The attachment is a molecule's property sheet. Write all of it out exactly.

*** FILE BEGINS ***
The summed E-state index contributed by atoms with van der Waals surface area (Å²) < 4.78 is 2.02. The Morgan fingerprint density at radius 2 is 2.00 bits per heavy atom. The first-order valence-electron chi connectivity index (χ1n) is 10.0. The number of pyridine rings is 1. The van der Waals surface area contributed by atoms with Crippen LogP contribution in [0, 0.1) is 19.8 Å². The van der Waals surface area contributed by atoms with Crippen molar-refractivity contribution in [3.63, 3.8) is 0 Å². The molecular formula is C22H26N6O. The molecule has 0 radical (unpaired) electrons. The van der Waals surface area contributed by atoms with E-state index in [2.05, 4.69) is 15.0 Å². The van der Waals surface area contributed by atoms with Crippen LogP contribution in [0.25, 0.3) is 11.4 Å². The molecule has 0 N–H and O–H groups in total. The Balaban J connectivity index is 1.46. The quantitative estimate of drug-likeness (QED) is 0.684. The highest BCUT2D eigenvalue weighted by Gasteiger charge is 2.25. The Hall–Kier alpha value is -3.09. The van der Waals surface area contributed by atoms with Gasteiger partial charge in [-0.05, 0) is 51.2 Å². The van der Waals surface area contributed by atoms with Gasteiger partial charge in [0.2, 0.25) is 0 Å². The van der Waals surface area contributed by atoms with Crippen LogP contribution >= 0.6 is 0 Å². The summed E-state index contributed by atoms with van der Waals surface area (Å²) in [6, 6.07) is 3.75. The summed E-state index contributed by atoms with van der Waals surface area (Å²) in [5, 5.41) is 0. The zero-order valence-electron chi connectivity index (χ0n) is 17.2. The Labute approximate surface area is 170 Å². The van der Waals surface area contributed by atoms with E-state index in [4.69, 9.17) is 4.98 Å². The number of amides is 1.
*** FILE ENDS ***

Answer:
The summed E-state index contributed by atoms with van der Waals surface area (Å²) < 4.78 is 2.02. The Morgan fingerprint density at radius 2 is 2.00 bits per heavy atom. The first-order valence-electron chi connectivity index (χ1n) is 10.0. The number of pyridine rings is 1. The van der Waals surface area contributed by atoms with Crippen LogP contribution in [0, 0.1) is 19.8 Å². The van der Waals surface area contributed by atoms with Crippen molar-refractivity contribution in [3.63, 3.8) is 0 Å². The molecular formula is C22H26N6O. The molecule has 0 radical (unpaired) electrons. The van der Waals surface area contributed by atoms with E-state index in [2.05, 4.69) is 15.0 Å². The van der Waals surface area contributed by atoms with Crippen LogP contribution in [0.25, 0.3) is 11.4 Å². The molecule has 0 N–H and O–H groups in total. The Balaban J connectivity index is 1.46. The quantitative estimate of drug-likeness (QED) is 0.684. The highest BCUT2D eigenvalue weighted by Gasteiger charge is 2.25. The Hall–Kier alpha value is -3.09. The van der Waals surface area contributed by atoms with Gasteiger partial charge in [-0.05, 0) is 51.2 Å². The van der Waals surface area contributed by atoms with Gasteiger partial charge in [0.2, 0.25) is 0 Å². The van der Waals surface area contributed by atoms with Crippen LogP contribution >= 0.6 is 0 Å². The summed E-state index contributed by atoms with van der Waals surface area (Å²) in [6, 6.07) is 3.75. The summed E-state index contributed by atoms with van der Waals surface area (Å²) in [5, 5.41) is 0. The zero-order valence-electron chi connectivity index (χ0n) is 17.2. The Labute approximate surface area is 170 Å². The van der Waals surface area contributed by atoms with E-state index in [4.69, 9.17) is 4.98 Å². The number of amides is 1.